By the time I graduated from BYU with my bachelor’s degree in accounting, I was expecting my third child. I never expected to use my degree. It was the backup plan in case something happened to my husband. Fortunately, when he passed away in 1996 leaving me with six children at home, I already had my accounting practice fully functioning.
I ran a typical small tax practice and deferred to the bigger firms for any trust or estate work that accidently fell into my path. When I remarried and had 13 children to supervise, I sold my practice and went back to being a full-time mom. When the last children were in high school, I returned to work with a great regional firm. I tried to tell them that I didn’t do trust taxes, but they didn’t really give me an option. When I dug in to find out everything I could about trust and estate taxation, I found a new passion in my profession. I enjoy reading through trust documents and working with families in estate planning and in following through with the plan when there is a “changing of the guard”. Ultimately, I left the regional firm and launched on my own to pursue my passion in estate and trust taxation.
I learned of the annual LDSP Gift Planning Conferences through my association with its members in the Utah Valley Estate Planning Council. What a blessing! Every year I come away so inspired. I always want to increase my own philanthropy and share ideas with my family and clients. I especially love the examples of ways to involve everyone in philanthropy even when means are very limited. I think my family appreciates me going to the conferences because I come home on such an emotional high.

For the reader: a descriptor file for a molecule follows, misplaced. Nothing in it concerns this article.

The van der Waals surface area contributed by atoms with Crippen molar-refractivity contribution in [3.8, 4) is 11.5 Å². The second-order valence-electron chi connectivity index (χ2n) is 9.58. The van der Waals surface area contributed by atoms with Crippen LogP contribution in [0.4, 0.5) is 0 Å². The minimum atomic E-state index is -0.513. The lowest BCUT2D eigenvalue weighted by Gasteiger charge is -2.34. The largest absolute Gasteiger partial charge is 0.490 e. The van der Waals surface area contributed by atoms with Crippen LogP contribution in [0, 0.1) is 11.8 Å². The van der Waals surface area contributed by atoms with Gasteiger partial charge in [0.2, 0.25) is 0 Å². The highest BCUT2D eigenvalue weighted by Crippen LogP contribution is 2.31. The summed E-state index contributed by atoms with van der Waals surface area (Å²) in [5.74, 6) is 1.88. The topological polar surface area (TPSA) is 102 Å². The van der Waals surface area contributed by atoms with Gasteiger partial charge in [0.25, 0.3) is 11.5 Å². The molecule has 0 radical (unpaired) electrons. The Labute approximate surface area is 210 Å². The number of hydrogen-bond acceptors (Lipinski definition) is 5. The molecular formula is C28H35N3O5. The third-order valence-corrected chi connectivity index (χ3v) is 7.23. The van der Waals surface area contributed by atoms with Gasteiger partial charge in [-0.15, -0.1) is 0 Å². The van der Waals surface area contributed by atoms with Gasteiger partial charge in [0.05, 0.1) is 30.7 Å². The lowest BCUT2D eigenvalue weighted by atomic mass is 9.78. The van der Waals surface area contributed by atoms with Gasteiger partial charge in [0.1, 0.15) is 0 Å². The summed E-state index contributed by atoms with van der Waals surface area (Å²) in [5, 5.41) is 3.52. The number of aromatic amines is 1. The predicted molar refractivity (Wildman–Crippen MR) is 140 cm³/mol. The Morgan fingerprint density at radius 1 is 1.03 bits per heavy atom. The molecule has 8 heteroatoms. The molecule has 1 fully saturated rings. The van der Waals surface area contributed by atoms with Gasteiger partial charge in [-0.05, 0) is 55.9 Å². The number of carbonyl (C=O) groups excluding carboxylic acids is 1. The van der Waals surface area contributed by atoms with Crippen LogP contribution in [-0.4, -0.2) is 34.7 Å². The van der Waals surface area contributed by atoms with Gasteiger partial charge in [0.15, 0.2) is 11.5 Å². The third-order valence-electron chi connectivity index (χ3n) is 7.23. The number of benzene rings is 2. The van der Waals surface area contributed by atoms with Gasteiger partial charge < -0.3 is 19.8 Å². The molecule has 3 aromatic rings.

Last year when I heard the Welk Family organization story and shared it with a client, she decided it was time to bring in the next generation and start teaching them the real purpose of wealth. Neither they nor I knew how to make that transition until I gained ideas at the Conference, both from the presentations and from conversations with the participants.
Over the years, I have found that the Gift Planning Council is always willing to research questions to help my clients with their philanthropic plans. Somehow, they do all the work and make me feel like it was a blessing for them to serve me. They also make the donation process as convenient as possible.
One of my favorite experiences with philanthropy came when my daughter left her studies at BYU-Idaho to serve as a missionary in Taiwan. A few months after she left, a letter came to our home from Pres. Clark inviting her to a special “Lunch with the President” to thank her for her generous contribution to BYU-I. I don’t know how much she donated to receive such an honor, but it made my heart soar to know that my daughter was so charitably inclined.
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